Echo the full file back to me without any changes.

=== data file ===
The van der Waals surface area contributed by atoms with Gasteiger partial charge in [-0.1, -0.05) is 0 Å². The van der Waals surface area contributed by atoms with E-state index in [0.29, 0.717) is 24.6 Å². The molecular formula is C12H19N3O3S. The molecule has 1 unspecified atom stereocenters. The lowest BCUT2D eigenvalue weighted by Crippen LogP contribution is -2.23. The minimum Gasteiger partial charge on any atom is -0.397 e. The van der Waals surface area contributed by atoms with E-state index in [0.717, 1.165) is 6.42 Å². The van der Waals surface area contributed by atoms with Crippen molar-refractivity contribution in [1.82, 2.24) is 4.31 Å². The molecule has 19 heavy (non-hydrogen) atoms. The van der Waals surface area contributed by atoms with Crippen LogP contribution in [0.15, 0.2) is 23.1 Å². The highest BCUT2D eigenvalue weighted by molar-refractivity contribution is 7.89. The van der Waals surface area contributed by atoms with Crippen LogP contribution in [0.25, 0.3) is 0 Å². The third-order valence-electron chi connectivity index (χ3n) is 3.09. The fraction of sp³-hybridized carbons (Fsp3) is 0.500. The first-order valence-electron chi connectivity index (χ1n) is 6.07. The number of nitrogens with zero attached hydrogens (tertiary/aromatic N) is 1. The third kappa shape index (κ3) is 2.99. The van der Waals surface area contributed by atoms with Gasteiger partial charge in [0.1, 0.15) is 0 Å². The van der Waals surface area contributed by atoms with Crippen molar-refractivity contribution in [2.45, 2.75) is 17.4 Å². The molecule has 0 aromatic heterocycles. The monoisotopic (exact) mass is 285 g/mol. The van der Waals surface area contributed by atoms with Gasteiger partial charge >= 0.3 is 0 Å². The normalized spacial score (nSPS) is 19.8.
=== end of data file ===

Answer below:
The van der Waals surface area contributed by atoms with Gasteiger partial charge in [-0.1, -0.05) is 0 Å². The van der Waals surface area contributed by atoms with E-state index in [0.29, 0.717) is 24.6 Å². The molecular formula is C12H19N3O3S. The molecule has 1 unspecified atom stereocenters. The lowest BCUT2D eigenvalue weighted by Crippen LogP contribution is -2.23. The minimum Gasteiger partial charge on any atom is -0.397 e. The van der Waals surface area contributed by atoms with E-state index in [0.717, 1.165) is 6.42 Å². The van der Waals surface area contributed by atoms with Crippen molar-refractivity contribution in [1.82, 2.24) is 4.31 Å². The molecule has 19 heavy (non-hydrogen) atoms. The van der Waals surface area contributed by atoms with Crippen LogP contribution in [0.15, 0.2) is 23.1 Å². The highest BCUT2D eigenvalue weighted by molar-refractivity contribution is 7.89. The van der Waals surface area contributed by atoms with Crippen LogP contribution in [0.25, 0.3) is 0 Å². The third-order valence-electron chi connectivity index (χ3n) is 3.09. The fraction of sp³-hybridized carbons (Fsp3) is 0.500. The first-order valence-electron chi connectivity index (χ1n) is 6.07. The number of nitrogens with zero attached hydrogens (tertiary/aromatic N) is 1. The third kappa shape index (κ3) is 2.99. The van der Waals surface area contributed by atoms with Gasteiger partial charge in [0.1, 0.15) is 0 Å². The van der Waals surface area contributed by atoms with Crippen molar-refractivity contribution in [2.45, 2.75) is 17.4 Å². The molecule has 0 aromatic heterocycles. The monoisotopic (exact) mass is 285 g/mol. The van der Waals surface area contributed by atoms with Gasteiger partial charge >= 0.3 is 0 Å². The normalized spacial score (nSPS) is 19.8.